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  • Writer's pictureWilliam Hastings

The Crimson Spark (Preview)

The ship rocked back and forth in the churning sea, carried up one wave and hurled down upon another, creating a sickening rhythm even in the bowels of the great wooden beast. A beam of rich evening sunlight shone down through the solitary porthole, barely illuminating the ship’s hold and the crumpled forms within.

There were at least three hundred of them inside. Children, shackled and packed together in neat rows like so much livestock. The ship took on more and more at every port, gorging itself on this horrible cargo. They had been at sea for over two weeks, headed north to the Kengean Archipelago and their new life in chains.

Leo had been flitting between the strange moments where one is neither awake nor asleep. Though his entire body hurt, he dared not close his eyes. He didn’t trust himself to wake up. His stomach gave a small groan, but he ignored it along with the chill that filled the hold.

Huge shadows clung around Leo’s dark eyes and his olive skin had turned a sickly pale. His bandaged right arm hung from the tatters of his shirt in a sling he’d made himself. With every jolt of the ship a fresh wave of pain shot through it. Crippled as he was, the slavers had only shackled his ankles. The metal had worn down his flesh, leaving his feet caked in dried blood. He shivered like a frightened animal and when he stood, his shoulders forever hunched in submission. Leo was broken. They all were.

Throughout the hold, the children lay, discarded playthings, defeated. Their stories were all the same. The slaving companies, the grassers, they would find you. Any lost child wandering the southern isles was easy prey for them, so long as you were small enough and poor enough that nobody would miss you. And though at first you might resist them, no matter how brave you were, how strong you were, the grassers would drain your spirit until you were an obedient little husk. Did he think it would be different for him?

In the months since he’d run away, Leo felt his personality being broken down by the grassers piece by piece. The only thing keeping him sane were his memories of Nico. Dreams of the endless exploring they used to do together through the abbey. Chasing each other through the church and library, whispering after lights out, getting scolded by the nuns. That had been their whole word.

The sound of raised voices caught his ear. A boy was hurled down the stairs and into the hold. A few of the children opened their eyes to see what was going on, watching him crash to the floor. He scrambled to his feet, trying to run. But there was nowhere to go. A pair of grassers descended behind him, seized him by the arms, and dragged him down the line of slaves. The boy kicked, screamed, bit, and swore. Fighting to get away but he had no chance. They slammed him down across from Leo, shackling his legs tight and giving him few kicks in the gut for good measure.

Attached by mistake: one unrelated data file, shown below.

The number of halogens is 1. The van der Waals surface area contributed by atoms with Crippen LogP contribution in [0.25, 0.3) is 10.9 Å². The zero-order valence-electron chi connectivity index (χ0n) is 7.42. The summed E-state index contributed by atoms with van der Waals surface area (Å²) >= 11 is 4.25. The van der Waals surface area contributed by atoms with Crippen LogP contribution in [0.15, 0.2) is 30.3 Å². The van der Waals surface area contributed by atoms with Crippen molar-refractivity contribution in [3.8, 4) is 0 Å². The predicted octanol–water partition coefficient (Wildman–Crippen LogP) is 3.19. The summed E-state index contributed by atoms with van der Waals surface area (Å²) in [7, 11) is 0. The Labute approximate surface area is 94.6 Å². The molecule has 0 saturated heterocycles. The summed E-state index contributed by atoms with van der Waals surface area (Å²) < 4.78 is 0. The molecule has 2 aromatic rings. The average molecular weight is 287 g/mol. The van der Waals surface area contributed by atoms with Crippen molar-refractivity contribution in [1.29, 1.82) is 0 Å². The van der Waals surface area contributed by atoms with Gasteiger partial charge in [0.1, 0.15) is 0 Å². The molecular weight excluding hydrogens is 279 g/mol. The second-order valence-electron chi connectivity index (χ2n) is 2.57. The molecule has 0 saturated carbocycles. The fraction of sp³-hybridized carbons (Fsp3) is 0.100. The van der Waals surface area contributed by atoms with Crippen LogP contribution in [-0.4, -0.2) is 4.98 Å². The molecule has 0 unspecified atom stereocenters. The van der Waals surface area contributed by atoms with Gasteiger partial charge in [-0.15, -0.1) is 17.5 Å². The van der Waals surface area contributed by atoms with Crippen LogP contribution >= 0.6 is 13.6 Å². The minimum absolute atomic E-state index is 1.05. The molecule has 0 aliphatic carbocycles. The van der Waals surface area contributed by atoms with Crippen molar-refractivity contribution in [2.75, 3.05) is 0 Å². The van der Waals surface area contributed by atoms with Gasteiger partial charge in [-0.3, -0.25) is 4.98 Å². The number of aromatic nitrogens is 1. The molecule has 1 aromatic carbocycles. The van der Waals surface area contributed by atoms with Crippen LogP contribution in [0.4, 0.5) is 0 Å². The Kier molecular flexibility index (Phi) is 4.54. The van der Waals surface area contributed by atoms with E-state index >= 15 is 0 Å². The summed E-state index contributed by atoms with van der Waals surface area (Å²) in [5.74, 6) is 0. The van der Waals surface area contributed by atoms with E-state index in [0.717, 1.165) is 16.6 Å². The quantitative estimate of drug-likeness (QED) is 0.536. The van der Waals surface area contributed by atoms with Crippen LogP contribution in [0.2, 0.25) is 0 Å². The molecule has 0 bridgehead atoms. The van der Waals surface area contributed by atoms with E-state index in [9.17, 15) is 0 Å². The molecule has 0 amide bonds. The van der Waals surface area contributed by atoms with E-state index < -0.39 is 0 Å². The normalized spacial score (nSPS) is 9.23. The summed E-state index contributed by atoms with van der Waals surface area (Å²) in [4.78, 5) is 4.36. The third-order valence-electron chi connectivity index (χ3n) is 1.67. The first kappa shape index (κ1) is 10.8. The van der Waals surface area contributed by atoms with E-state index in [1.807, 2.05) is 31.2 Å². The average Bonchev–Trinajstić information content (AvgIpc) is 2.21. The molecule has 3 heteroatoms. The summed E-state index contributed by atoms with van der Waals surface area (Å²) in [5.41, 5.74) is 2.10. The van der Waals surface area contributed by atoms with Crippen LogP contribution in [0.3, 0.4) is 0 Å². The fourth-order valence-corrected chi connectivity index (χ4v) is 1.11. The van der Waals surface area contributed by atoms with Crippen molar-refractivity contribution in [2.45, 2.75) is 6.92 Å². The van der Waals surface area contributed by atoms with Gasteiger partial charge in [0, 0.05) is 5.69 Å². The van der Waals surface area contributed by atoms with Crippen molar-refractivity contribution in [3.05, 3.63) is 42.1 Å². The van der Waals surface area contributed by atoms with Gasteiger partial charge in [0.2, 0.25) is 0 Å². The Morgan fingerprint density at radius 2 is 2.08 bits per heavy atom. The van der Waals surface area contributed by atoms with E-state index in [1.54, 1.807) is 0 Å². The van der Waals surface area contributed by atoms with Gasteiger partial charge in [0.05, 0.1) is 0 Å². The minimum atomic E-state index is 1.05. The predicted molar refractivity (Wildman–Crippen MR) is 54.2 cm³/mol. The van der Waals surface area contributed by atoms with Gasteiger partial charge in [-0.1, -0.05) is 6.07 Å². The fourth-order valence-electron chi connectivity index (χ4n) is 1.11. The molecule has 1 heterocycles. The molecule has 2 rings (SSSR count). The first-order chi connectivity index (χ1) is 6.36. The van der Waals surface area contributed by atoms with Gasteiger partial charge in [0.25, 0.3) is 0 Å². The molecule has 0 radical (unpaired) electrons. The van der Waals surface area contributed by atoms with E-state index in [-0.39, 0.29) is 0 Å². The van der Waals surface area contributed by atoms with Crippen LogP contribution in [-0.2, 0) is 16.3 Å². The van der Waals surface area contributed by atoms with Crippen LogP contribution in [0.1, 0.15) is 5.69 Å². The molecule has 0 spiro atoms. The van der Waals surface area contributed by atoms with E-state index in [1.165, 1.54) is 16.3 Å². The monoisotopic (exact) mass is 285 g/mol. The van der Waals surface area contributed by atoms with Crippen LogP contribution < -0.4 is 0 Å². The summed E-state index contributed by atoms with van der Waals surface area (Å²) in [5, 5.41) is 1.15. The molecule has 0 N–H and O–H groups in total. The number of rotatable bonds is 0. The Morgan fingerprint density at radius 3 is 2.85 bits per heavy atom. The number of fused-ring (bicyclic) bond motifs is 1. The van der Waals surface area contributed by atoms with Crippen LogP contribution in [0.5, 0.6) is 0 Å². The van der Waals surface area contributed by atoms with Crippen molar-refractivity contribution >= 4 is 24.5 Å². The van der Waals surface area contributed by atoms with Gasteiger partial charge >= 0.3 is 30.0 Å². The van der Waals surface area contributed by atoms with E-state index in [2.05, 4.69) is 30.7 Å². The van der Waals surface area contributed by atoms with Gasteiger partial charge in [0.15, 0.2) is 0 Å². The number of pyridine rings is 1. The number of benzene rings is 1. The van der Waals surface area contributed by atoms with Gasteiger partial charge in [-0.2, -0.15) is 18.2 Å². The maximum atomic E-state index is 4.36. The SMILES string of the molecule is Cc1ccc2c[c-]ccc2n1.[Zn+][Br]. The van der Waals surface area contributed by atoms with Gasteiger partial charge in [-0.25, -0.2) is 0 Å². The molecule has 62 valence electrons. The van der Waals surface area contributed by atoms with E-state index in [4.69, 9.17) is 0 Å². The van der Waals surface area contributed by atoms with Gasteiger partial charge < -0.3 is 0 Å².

“Amount of bloody trouble you caused us!” growled one man. “I ought to break your fingers.”

The boy spat at the mans feet, still thrashing to get free.

They laughed, one grasser rattling the chains with his billy club. Leo flinched and crawled away as far as he could.

“Next time we have to chase you down, we might not be so nice!” He said as the two disappeared up the stairs.

The jeers stayed even after they had gone, hanging in the air like a foul odor. Muttering a few more choice threats, the boy brushed himself off and glared at their retreating backs. Leo didn’t recognize him, he must’ve been one of the more recent arrivals, still working above deck.

He was taller than Leo, and in the dim light seemed a couple years older. Fourteen or fifteen at most. His filthy tunic hung loose on his thin shoulders and the boy’s brown hair was short and jagged, as if he’d cut it himself with a rusty knife. Lines of experience crossed his young face. Still, his bright brown eyes burned with defiance. Those eyes, there was something familiar behind them.

They flashed to Leo. “What you staring at?” His voice was raspy, and he spoke with a strange accent.

Leo looked away, recoiling as if someone had struck him.

“Whoa, it’s all right.” Said the boy, his words losing their harsh edge. “Didn’t mean to scare you. Grassers got my blood boiling you know?” And he smiled. It was small, but it warmed Leo down to his core, as if reminding him his heart was still beating.

The boy drew a small water skin from a pocket of his ragged pants eyeing it like a prize. He took a swig of its contents and Leo became acutely aware of just how dry his mouth was.

“Thirsty?” The boy asked, as if reading his mind. Leo said nothing; nobody had spoken to him like this in ages. The boy tossed him the skin. “It’s okay, take it.”